I spent an hour yesterday rewriting an BMX055 to work with the CircuitPython API and I have previously dealt with adapting code from pyboard to esp8266 as well as from pyb to machine. I'm happy to patch my code to move to a updated, better, API each day if need be, but I'm really happy when I have to change my code from board to board. A uniform API needs to be our focus. Sadly, this is what makes it so hard and slow going, because we have to have long discussions and to me it feels like we as community haven't yet figured out how to have those productively.

Anyway, I'm very happy about atmel-samd and Adafruits involvement.

Re: Adafruit CircuitPython

Posted: Mon Jan 16, 2017 10:54 am
by pythoncoder
Adafruit strike me as being prone to the Not Invented Here syndrome. Why develop Ampy rather than contribute to Dave Hyland's excellent rshell? Why not contribute to the machine module rather than pursuing the same ends (a unified API) by different means (another API)? I also think it's a shame that they haven't taken on board the views of Damien and Paul on API design. For example, there is a good reason why methods should be used in device drivers rather than properties.

They also advocate the use of USB mass storage for transferring files to target devices. This can be troublesome because USB mass storage device isn't designed for concurrent access. File corruption can occur. Further, since the ESP8266 doesn't support USB mass storage the goal of using the same code and tools across devices is compromised. If I were a beginner that video would have failed to convince me that the whole enterprise was particularly simple what with hidden whitespace bugs, platform specific access methods, Unix command line invocations and dependency problems ;)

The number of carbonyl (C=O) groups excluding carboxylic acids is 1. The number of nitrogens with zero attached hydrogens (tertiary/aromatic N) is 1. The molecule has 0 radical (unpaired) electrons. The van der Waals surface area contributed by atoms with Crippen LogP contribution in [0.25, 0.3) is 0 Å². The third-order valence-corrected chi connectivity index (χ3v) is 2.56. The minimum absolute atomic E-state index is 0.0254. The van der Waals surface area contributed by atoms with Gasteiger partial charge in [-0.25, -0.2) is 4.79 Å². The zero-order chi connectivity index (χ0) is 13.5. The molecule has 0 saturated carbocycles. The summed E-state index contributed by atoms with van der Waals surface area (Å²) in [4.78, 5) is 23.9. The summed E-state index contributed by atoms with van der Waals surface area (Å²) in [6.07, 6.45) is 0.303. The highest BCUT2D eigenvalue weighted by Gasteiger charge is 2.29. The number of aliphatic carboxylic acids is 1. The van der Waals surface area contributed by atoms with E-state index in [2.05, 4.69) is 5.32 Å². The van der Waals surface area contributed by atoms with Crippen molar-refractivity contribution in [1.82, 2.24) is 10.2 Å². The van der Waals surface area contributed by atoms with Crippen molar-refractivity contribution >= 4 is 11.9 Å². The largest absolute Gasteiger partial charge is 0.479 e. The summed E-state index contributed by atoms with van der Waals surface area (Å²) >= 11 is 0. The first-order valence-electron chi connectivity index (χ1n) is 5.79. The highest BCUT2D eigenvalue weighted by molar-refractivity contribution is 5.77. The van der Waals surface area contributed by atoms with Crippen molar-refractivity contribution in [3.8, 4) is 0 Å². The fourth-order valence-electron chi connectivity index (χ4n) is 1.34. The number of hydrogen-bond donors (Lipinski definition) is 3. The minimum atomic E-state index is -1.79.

On the plus side it's great that they are using MicroPython and he evidently understands the needs of the education market.

Re: Adafruit CircuitPython

Posted: Mon Jan 16, 2017 11:16 am
by deshipu
I think you need to put yourself in their shoes: they are investing a great deal into this project, they are going to have a large stock of hardware depending on this firmware, and they are going to have a lot of documentation and support staff working on this. It's obvious, that they want to have at least some control over it. What would they do if someone suddenly decided to merge a patch that would completely break their ports, because the code is cleaner that way? Or if a decision to completely overhaul the API was suddenly made -- something that happened at least twice already -- and all their libraries, docs and tutorial suddenly became obsolete?

If you are sitting on a pile of hardware that depends heavily on some software, you really *have* to have control over that software, and that means forking -- and that's why every company that is selling MicroPython-based boards has their own fork: PyBoard, OpenMV, PyCom, and now Adafruit (and also Micro:bit, which is not strictly controlled by the seller, but it is a fork for a single device). I expect that the number of forks will only grow as we have more companies joining the party, and I think this is a good thing.

Re: Adafruit CircuitPython

Posted: Mon Jan 16, 2017 11:51 am
by pythoncoder
Agreed. But you can have a fork without reinventing API's. You can fork and contribute.